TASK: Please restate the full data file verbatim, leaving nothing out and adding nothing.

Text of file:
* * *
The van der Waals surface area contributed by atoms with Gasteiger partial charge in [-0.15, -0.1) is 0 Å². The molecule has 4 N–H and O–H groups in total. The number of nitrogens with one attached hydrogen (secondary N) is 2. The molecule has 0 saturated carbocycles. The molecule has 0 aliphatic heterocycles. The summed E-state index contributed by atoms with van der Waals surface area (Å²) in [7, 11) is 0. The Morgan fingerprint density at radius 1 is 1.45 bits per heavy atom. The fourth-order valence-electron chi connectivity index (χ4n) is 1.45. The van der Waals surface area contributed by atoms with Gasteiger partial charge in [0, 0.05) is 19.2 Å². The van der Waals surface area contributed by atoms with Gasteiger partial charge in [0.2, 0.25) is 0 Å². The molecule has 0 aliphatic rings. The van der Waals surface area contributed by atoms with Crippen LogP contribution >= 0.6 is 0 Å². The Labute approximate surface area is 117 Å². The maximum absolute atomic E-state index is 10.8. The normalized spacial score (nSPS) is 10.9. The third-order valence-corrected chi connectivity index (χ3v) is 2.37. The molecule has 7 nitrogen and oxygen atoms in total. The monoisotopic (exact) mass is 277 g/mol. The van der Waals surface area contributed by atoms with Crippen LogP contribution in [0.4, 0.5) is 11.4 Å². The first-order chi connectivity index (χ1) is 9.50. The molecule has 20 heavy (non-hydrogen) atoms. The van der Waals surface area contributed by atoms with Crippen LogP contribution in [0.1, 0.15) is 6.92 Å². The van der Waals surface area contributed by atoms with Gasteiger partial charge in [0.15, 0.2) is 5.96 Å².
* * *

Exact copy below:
The van der Waals surface area contributed by atoms with Gasteiger partial charge in [-0.15, -0.1) is 0 Å². The molecule has 4 N–H and O–H groups in total. The number of nitrogens with one attached hydrogen (secondary N) is 2. The molecule has 0 saturated carbocycles. The molecule has 0 aliphatic heterocycles. The summed E-state index contributed by atoms with van der Waals surface area (Å²) in [7, 11) is 0. The Morgan fingerprint density at radius 1 is 1.45 bits per heavy atom. The fourth-order valence-electron chi connectivity index (χ4n) is 1.45. The van der Waals surface area contributed by atoms with Gasteiger partial charge in [0, 0.05) is 19.2 Å². The van der Waals surface area contributed by atoms with Gasteiger partial charge in [0.2, 0.25) is 0 Å². The molecule has 0 aliphatic rings. The van der Waals surface area contributed by atoms with Crippen LogP contribution >= 0.6 is 0 Å². The Labute approximate surface area is 117 Å². The maximum absolute atomic E-state index is 10.8. The normalized spacial score (nSPS) is 10.9. The third-order valence-corrected chi connectivity index (χ3v) is 2.37. The molecule has 7 nitrogen and oxygen atoms in total. The monoisotopic (exact) mass is 277 g/mol. The van der Waals surface area contributed by atoms with Crippen LogP contribution in [0.4, 0.5) is 11.4 Å². The first-order chi connectivity index (χ1) is 9.50. The molecule has 20 heavy (non-hydrogen) atoms. The van der Waals surface area contributed by atoms with Crippen LogP contribution in [0.1, 0.15) is 6.92 Å². The van der Waals surface area contributed by atoms with Gasteiger partial charge in [0.15, 0.2) is 5.96 Å².